BONUS Articles: Stephen King’s Top 20 Rules for Writers
How Stephen King Teaches Writing

maggie-zhangCopyright © 2014 – Maggie Zhang. Maggie Zhang is an Editorial Intern at Business Insider. She is an English Major from Princeton University. She can be found on LinkedIn and Twitter. Reach her at mzhang@businessinsider.com.

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Larry James is a professional speaker and the author of three relationship books, “How to Really Love the One You’re With: Affirmative Guidelines for a Healthy Love Relationship,” “LoveNotes for Lovers: Words That Make Music for Two Hearts Dancing” and “Red Hot LoveNotes for Lovers.” His newest book is “Ten Commitments of Networking.” Larry James also offers “Author & Speaker” coaching. Contact: AuthorsandSpeakersNetwork.com, P.O. Box 12695, Scottsdale, AZ 85267-2695. CelebrateLove@cox.net – More than 110 articles especially for Authors & Speakers at: www.AuthorsandSpeakersNetwork.com

Subscribe to Larry’s FREE monthly “LoveNotes for Lovers” eZINE. Contact: CelebrateLove.com, P.O. Box 12695, Scottsdale, AZ 85267-2695. – CelebrateLove.com and CelebrateIntimateWeddings.com

NOTE: All articles and “LoveNotes” listed in this BLOG – written by Larry James – are available for reprint in magazines, periodicals, newsletters, newspapers, eZINEs, on the Internet or on your own Website. Click here for details.

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Add Larry James as a “friend” to your Facebook page: http://www.Facebook.com/larry.james
Follow Larry’s “once daily” Relationship Tweet at: http://www.Twitter.com/larryjames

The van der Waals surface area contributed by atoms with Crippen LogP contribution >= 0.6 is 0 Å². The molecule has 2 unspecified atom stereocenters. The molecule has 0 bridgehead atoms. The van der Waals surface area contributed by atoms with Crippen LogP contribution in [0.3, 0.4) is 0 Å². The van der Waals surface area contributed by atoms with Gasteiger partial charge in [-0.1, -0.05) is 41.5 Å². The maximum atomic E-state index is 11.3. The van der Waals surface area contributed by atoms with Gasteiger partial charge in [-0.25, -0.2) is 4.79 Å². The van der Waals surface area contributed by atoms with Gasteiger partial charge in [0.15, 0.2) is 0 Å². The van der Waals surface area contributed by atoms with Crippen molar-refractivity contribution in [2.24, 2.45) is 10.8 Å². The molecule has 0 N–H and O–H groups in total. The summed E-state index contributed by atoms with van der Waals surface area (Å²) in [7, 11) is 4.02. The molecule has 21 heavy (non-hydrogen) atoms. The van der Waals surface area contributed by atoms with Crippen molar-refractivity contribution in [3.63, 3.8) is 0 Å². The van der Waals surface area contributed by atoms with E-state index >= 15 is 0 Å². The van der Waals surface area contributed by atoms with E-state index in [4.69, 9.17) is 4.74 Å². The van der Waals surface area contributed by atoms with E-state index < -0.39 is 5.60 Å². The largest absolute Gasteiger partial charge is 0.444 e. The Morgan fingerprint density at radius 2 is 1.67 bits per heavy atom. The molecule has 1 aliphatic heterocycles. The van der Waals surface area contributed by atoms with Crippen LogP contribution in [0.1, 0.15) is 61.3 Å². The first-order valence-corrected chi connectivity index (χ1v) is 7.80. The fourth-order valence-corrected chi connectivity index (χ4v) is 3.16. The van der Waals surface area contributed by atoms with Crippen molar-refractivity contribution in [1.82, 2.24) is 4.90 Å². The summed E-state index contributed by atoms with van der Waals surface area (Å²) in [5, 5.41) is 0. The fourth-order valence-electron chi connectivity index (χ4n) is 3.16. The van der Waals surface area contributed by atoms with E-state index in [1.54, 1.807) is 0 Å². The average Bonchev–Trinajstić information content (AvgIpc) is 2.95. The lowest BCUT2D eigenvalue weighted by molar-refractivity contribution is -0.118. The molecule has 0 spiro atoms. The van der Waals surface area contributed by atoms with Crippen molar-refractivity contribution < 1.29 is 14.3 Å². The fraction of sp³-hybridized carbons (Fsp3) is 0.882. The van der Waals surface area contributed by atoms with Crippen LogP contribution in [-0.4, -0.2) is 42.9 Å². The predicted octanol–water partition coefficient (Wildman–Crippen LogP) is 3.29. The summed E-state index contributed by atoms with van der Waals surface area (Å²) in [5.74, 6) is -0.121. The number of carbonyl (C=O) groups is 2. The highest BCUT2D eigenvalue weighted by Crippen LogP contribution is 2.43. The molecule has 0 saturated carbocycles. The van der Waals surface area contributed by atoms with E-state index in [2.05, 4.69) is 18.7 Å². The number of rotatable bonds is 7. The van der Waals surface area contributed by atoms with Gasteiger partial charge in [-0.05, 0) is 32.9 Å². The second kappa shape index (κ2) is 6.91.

Follow Larry’s “Relationships” BLOG at: http://CelebrateLove.wordpress.com
Follow Larry’s “Networking” BLOG at: http://NetworkingHQ.wordpress.com
Follow Larry’s “Weddings” BLOG at: http://CelebrateIntimateWeddings.wordpress.com
Visit Larry’s PinBoard for Authors & Speakers: https://www.Pinterest.com/larryjames2012/authors-speakers-blog/

Sunday, October 26, 2014

Writing the Wrong Book

Donna Kozik, Guest Author

What Do I Mean by “Writing the Wrong Book?”

There’s nothing worse than spending tons of time, energy and money on writing your book, only to find that it’s useless as a “big business card.” How could this happen?

wrongbookUnfortunately, it can be really easy. Here are some of the situations and how to solve them.

1. Writing about a subject your market has no interest in. This is probably the biggest mistake business book authors make.

They fall in love with their subject and think the world will, too. The thing is, it’s hard to use your book as a lead generator if no one is interested in what you have to say.

The solution: think like the people you want to attract. What kind of questions are they asking you? What do they want to know about? You can start there and then expand “an inch wide and a mile deep” to show off your expertise.

2. Putting the wrong title on your cover. And I don’t mean a typo (although I’ve seen it happen!). Generic titles, just like generic marketing messages, don’t pique interest. Instead, get as specific as you can in what your book is about (easier if you follow step one) in your title.

Another effective option is to use a catchy 2, 3 or 4 word title and then use your subhead to call out to your target audience. Examples of this include Timothy Ferriss and his book: “The 4 Hour Work Week: Escape 9-5, Live Anywhere and Join the New Rich.”

My favorite is friend Michael Katz: “It Sure Beats Working: 29 Quirky Stories and Practical Business Lessons for the First Time, Mid-Life Solo Professional.” He actually names his “target reader” in his title. That Michael is so clever!

3. Blame the book for lack of promotion efforts. Sometimes it’s not the book’s fault, but the author’s for lack of follow through in promotion. Remember, writing the book is one thing, but then promoting it is a whole new area needing time, energy and attention.

Think about how you’re going to market yourself and your book as much as, if not more, than what your book will contain.

Ready to throw up your hands in despair and forget the whole thing? DON’T!

I’ve heard it time and time again from the experts, and it’s something I know for myself: there is no better vehicle than a book for establishing expertise and generating leads.